The Temples of Shaolin
Though the ancient structures were impressive, I felt frustrated Visiting Shaolin Temple. I had hoped to meditate with the monks and paint them while they practiced their martial arts. Instead, I was overwhelmed by the commercialization of the place and the realization that the kung fu they still do is usually for international promotion tours or movie directors. For centuries, rulers of China have tried to subdue the powerful Temple with its famous martial arts monks. This was never an easy task and the Temple maintained its religious principals and military prowess. Today however, the Temple threatens nobody. Instead, it is permitted to rake in hundreds of millions of Yuan a year, tithing a good chunk to the local government. But what I did find satisfactory in the Shaolin area were the 72 other temples that are more peaceful and natural, lacking the tour groups with red hats and little flags.
Yong Tai Temple, the oldest nunnery in the region, is a contemplative place with female martial arts students and vegetarian meals. It has few guests but lots of years.Finding a quiet corner to sketch I was able to sink into the sanctity that is why we go to temples. For the next few days I toured around
other temples offering up the ancient China that fuels my connection with that which has weathered time and adversity.The Shaolin area has developed a major industry teaching classes in martial arts.Though I did not have to enroll I was allowed to sketch and paint several authentic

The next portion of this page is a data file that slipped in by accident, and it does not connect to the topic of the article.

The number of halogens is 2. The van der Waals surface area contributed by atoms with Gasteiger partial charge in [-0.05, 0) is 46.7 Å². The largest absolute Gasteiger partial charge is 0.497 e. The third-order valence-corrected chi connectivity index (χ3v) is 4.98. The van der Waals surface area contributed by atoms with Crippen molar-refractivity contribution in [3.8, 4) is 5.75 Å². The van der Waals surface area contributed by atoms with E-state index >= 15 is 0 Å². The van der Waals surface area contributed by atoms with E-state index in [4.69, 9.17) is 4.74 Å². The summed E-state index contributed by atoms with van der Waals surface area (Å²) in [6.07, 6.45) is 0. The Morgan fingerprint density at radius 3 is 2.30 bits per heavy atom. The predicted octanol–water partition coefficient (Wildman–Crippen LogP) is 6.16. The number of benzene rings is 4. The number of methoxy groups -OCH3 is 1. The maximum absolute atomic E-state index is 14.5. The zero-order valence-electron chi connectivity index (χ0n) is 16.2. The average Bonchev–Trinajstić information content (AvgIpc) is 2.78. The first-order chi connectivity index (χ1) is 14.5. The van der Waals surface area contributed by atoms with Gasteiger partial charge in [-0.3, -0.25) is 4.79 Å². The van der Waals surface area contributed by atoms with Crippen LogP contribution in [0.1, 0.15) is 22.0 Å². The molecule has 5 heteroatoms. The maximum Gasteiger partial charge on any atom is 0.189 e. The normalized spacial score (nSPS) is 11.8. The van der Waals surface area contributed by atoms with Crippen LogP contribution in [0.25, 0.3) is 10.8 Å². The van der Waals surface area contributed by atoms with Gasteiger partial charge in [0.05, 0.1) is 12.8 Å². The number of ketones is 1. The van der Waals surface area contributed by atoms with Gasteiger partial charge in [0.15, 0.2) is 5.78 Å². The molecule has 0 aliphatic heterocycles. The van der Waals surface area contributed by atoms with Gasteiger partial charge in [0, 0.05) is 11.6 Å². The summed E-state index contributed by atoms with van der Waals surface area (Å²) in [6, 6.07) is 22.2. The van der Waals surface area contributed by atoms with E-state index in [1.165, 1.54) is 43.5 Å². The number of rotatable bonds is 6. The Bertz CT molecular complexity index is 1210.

practitioners while performing their routines. I chose to capture their dramatic gestures and postures while trying to express inner strength and poise. While they practiced kung-fu, I did mine, hoping the spirit of the spaces and movements would fill my pages with energy.
Later, the monk who was showing me around posed for several hours as I man-handled a 5x20foot canvas,
rolling it out and painting it on the ground below a 1,500 year old stupa.After I had finished painting and laughing with the locals, the 70 year old caretaker of the compound kindly invited me to stay with him in the Guan Yin temple which doubled as his home.Recalling the toilet at my
cheap hotel which kept unseating every time I used it, I would have happily accepted had I been staying on. But it was time to return to the bustling city of Shanghai where temples and monks are hard to find and one rarely hears the rustling of leaves in the trees and the sounds of happy birds.
Text by Gregory Burns, Photographs by Angie Tan Burns, All Rights Reserved.